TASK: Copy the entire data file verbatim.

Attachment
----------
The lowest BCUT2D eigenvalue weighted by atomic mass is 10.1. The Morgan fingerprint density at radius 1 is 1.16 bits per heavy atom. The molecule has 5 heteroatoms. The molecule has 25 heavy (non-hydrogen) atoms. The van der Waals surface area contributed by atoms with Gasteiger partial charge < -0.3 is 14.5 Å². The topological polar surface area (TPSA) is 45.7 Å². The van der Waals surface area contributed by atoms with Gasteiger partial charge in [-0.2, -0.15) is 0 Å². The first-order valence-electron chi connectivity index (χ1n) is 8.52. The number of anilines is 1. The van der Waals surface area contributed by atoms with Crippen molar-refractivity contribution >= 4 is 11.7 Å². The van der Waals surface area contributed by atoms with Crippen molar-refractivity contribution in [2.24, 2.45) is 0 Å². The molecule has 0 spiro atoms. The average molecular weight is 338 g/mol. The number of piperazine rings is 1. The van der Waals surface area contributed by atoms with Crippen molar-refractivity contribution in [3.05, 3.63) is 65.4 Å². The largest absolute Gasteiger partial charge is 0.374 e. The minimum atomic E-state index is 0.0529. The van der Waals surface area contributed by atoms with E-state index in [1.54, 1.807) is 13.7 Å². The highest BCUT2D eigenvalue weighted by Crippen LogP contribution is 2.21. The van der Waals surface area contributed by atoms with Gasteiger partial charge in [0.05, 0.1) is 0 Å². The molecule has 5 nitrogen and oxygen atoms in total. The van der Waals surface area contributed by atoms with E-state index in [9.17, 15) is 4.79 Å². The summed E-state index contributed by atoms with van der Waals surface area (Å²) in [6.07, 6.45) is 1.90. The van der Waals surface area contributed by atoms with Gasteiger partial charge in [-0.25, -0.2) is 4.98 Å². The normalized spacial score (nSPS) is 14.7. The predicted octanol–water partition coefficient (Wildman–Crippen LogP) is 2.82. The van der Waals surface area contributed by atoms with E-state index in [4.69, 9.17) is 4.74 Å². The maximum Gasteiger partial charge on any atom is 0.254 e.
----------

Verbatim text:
The lowest BCUT2D eigenvalue weighted by atomic mass is 10.1. The Morgan fingerprint density at radius 1 is 1.16 bits per heavy atom. The molecule has 5 heteroatoms. The molecule has 25 heavy (non-hydrogen) atoms. The van der Waals surface area contributed by atoms with Gasteiger partial charge < -0.3 is 14.5 Å². The topological polar surface area (TPSA) is 45.7 Å². The van der Waals surface area contributed by atoms with Gasteiger partial charge in [-0.2, -0.15) is 0 Å². The first-order valence-electron chi connectivity index (χ1n) is 8.52. The number of anilines is 1. The van der Waals surface area contributed by atoms with Crippen molar-refractivity contribution >= 4 is 11.7 Å². The van der Waals surface area contributed by atoms with Crippen molar-refractivity contribution in [2.24, 2.45) is 0 Å². The molecule has 0 spiro atoms. The average molecular weight is 338 g/mol. The number of piperazine rings is 1. The van der Waals surface area contributed by atoms with Crippen molar-refractivity contribution in [3.05, 3.63) is 65.4 Å². The largest absolute Gasteiger partial charge is 0.374 e. The minimum atomic E-state index is 0.0529. The van der Waals surface area contributed by atoms with E-state index in [1.54, 1.807) is 13.7 Å². The highest BCUT2D eigenvalue weighted by Crippen LogP contribution is 2.21. The van der Waals surface area contributed by atoms with Gasteiger partial charge in [0.05, 0.1) is 0 Å². The molecule has 5 nitrogen and oxygen atoms in total. The van der Waals surface area contributed by atoms with E-state index in [9.17, 15) is 4.79 Å². The summed E-state index contributed by atoms with van der Waals surface area (Å²) in [6.07, 6.45) is 1.90. The van der Waals surface area contributed by atoms with Gasteiger partial charge in [-0.25, -0.2) is 4.98 Å². The normalized spacial score (nSPS) is 14.7. The predicted octanol–water partition coefficient (Wildman–Crippen LogP) is 2.82. The van der Waals surface area contributed by atoms with E-state index in [4.69, 9.17) is 4.74 Å². The maximum Gasteiger partial charge on any atom is 0.254 e.